In The Kingdom of the Blind

In The Kingdom of the Blind

Reverend Productions

Into the Wild meets On the Road in this volatile new play from critically acclaimed Oxfordshire theatre company Reverend Productions .

Suffocated by the monotony of the modern world, three strangers pack their bags and set out together to find their answers somewhere in the wilderness. Hunting to survive, writing their own rules, Nick, Krissy and Davis find peace in voluntary exile. But as their pasts catch up with them, they will face the true cost of starting again.

In the Kingdom of the  Blind is the tenth play by Reverend Productions, a bold and innovative young theatre company. Since being founded in 2008, Reverend has produced new work in Oxford, Cambridge, Chester, London, Brighton and Edinburgh. The company specialises in developing new plays through a process of extended, immersive improvisation, with an emphasis on character driven storytelling.

Vivid story telling and gorgeous production values, a festival highlight…  go see! – NSDF

Performance Duration:
60 mins

£9 / £7 (concessions)


“This is must see show its like the famous five on acid two dead and definitely no lettuce or ginger beer. See it for its cast stunning performances and a script so dense yet spare. So choca yet so empty it pulls you in and I believe all our stories are in there a resonance that has not totally settled yet but I saw myself in all three of them vivid story telling and gorgeous production values a festival highlight for me go see !"”
Broadway Baby
“That’s an awfully good-looking prop, I think to myself as a character takes a knife to an apparent rabbit carcass. Then, as he hacks away at the meat and places it in the pot, I look closer and realise how very real it actually is. This sums up most of In the Kingdom of the Blind. Cutting beneath the surface of the play structure reveals an uncomfortably real and believable experience. Ultimately, this is a delight to watch.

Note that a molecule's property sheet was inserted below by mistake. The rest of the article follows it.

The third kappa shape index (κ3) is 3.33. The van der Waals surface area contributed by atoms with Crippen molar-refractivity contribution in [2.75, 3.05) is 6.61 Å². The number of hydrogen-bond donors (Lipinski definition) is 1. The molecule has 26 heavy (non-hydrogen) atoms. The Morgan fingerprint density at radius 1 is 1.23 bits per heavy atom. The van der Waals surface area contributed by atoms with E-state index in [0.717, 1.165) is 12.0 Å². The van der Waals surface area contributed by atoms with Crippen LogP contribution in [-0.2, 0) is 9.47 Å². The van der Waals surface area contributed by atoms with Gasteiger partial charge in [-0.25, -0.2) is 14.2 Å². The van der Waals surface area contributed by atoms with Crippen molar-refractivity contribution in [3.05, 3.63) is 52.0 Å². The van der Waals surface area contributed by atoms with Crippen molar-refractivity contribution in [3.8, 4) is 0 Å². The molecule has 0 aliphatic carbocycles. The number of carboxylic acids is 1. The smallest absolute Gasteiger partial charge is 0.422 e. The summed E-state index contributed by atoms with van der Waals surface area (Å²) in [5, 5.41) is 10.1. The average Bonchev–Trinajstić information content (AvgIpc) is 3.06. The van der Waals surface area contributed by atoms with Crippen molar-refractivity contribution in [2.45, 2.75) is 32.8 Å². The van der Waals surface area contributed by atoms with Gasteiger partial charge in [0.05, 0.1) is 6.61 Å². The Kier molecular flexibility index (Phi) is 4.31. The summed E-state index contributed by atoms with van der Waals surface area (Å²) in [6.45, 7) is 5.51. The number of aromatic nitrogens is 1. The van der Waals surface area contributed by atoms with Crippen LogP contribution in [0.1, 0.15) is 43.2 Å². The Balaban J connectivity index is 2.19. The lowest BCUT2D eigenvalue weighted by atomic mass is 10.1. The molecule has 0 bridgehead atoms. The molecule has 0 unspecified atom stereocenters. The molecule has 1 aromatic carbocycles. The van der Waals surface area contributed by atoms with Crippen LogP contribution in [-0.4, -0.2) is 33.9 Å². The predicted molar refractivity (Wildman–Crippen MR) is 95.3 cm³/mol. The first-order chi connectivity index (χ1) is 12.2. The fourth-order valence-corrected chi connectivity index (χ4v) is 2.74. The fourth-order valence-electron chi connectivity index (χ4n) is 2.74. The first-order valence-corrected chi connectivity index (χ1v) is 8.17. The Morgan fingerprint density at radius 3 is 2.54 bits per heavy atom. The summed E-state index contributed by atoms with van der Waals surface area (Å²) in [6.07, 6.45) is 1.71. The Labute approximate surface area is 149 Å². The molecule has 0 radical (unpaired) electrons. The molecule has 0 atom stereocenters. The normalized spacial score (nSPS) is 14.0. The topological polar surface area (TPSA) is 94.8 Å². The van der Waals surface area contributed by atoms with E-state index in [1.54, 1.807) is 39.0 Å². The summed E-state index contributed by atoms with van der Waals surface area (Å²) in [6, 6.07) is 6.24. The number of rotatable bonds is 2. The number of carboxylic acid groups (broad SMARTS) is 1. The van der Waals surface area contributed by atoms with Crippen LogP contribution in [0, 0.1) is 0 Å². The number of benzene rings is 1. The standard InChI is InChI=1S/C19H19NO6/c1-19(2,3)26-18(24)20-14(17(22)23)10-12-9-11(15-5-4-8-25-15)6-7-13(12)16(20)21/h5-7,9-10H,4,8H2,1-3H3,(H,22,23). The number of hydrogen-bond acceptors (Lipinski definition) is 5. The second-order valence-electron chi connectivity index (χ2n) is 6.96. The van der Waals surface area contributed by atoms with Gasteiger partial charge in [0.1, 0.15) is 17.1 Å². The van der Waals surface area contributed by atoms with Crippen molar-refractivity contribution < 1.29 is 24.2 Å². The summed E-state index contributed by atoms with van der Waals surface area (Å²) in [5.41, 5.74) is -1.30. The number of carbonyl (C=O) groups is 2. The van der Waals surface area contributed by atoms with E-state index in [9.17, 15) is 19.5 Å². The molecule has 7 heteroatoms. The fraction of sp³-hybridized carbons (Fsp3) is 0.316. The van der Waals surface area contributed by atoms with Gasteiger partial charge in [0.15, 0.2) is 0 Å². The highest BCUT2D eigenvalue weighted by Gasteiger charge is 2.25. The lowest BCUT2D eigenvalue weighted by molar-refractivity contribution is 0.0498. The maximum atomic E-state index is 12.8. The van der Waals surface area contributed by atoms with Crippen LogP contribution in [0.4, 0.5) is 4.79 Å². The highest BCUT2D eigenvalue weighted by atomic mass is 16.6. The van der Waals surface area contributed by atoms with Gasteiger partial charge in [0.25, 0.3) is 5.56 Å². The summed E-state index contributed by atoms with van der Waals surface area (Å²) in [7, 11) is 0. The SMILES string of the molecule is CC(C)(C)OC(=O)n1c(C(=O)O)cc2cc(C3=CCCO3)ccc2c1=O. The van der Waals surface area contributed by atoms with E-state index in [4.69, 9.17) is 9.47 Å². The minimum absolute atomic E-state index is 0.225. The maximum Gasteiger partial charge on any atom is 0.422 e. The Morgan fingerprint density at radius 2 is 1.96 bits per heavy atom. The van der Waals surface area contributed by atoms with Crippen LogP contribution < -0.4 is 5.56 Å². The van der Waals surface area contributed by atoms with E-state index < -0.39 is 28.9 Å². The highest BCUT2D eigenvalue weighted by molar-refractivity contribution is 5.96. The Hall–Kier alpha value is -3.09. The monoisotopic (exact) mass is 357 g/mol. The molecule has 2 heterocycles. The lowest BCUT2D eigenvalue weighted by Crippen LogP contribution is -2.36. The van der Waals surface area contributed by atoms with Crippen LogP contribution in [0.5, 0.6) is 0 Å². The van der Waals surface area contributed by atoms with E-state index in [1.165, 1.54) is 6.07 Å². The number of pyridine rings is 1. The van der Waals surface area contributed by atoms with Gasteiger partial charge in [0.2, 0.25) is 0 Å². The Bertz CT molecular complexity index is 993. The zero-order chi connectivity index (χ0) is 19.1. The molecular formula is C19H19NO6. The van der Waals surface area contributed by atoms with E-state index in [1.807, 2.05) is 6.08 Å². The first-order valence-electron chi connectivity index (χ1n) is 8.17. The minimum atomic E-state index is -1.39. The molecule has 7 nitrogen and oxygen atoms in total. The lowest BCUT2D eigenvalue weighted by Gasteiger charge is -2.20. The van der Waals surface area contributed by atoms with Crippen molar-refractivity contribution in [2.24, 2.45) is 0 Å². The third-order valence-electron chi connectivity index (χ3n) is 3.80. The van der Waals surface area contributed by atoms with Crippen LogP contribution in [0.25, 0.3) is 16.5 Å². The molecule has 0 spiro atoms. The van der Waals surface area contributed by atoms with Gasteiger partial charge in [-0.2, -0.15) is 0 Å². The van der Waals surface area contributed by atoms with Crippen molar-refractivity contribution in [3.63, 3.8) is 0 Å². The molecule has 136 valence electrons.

The story focuses on three characters who, after meeting over the internet, decide to forego modern life with its comfort and live ‘naturally’ in the wilderness. Naturally, this goes about as well as you would expect. Yet the focus of the play is really on the human interaction between three very different characters. Portrayed in an ultra-naturalistic manner, these characters are utterly believable. Helped by dialogue and the surprisingly convincing set, the play is almost fully immersive.

A few frailties in the script prevent the show from completing this. Occasionally topics of conversation are brought up somewhat randomly and then fizzle out to be replaced in a similar manner. When the conversations happen, they are quite engaging but it feels like the linking between scenes and conversation threads could be clearer. Deep secrets from the pasts of the characters are brought up without much provocation and occasionally left quite vague and unresolved. The present is much more interesting than the past for the characters. A single cough speaks many more words for the play than a revelation about one of the character’s shady past. The end also took me somewhat by surprise.